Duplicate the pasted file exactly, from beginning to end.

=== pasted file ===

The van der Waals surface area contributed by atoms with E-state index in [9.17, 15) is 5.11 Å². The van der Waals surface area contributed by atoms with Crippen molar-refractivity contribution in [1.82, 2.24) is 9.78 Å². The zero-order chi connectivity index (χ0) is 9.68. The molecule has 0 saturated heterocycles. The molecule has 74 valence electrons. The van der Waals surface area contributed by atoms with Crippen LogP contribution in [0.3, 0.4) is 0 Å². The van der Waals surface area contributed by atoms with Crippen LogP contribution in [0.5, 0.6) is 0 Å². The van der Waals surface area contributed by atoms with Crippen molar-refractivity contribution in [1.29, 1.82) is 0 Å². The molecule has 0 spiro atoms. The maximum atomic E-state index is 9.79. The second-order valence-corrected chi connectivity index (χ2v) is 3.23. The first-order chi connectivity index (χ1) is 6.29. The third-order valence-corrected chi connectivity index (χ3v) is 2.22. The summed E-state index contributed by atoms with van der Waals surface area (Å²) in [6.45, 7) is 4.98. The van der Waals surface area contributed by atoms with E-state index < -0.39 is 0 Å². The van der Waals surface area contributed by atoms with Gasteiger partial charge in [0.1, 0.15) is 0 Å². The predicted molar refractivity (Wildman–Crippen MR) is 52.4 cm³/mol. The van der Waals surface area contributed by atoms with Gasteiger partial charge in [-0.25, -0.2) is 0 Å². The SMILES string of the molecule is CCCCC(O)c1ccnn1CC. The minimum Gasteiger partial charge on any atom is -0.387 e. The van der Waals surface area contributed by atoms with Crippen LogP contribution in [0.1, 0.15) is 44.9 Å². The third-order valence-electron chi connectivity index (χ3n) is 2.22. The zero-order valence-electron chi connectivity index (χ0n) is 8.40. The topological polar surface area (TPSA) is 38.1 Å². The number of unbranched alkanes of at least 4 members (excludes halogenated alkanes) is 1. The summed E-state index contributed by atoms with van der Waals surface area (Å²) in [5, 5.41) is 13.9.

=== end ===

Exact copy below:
The van der Waals surface area contributed by atoms with E-state index in [9.17, 15) is 5.11 Å². The van der Waals surface area contributed by atoms with Crippen molar-refractivity contribution in [1.82, 2.24) is 9.78 Å². The zero-order chi connectivity index (χ0) is 9.68. The molecule has 0 saturated heterocycles. The molecule has 74 valence electrons. The van der Waals surface area contributed by atoms with Crippen LogP contribution in [0.3, 0.4) is 0 Å². The van der Waals surface area contributed by atoms with Crippen LogP contribution in [0.5, 0.6) is 0 Å². The van der Waals surface area contributed by atoms with Crippen molar-refractivity contribution in [1.29, 1.82) is 0 Å². The molecule has 0 spiro atoms. The maximum atomic E-state index is 9.79. The second-order valence-corrected chi connectivity index (χ2v) is 3.23. The first-order chi connectivity index (χ1) is 6.29. The third-order valence-corrected chi connectivity index (χ3v) is 2.22. The summed E-state index contributed by atoms with van der Waals surface area (Å²) in [6.45, 7) is 4.98. The van der Waals surface area contributed by atoms with E-state index < -0.39 is 0 Å². The van der Waals surface area contributed by atoms with Gasteiger partial charge in [0.1, 0.15) is 0 Å². The predicted molar refractivity (Wildman–Crippen MR) is 52.4 cm³/mol. The van der Waals surface area contributed by atoms with Gasteiger partial charge in [-0.25, -0.2) is 0 Å². The SMILES string of the molecule is CCCCC(O)c1ccnn1CC. The minimum Gasteiger partial charge on any atom is -0.387 e. The van der Waals surface area contributed by atoms with Crippen LogP contribution in [0.1, 0.15) is 44.9 Å². The third-order valence-electron chi connectivity index (χ3n) is 2.22. The zero-order valence-electron chi connectivity index (χ0n) is 8.40. The topological polar surface area (TPSA) is 38.1 Å². The number of unbranched alkanes of at least 4 members (excludes halogenated alkanes) is 1. The summed E-state index contributed by atoms with van der Waals surface area (Å²) in [5, 5.41) is 13.9.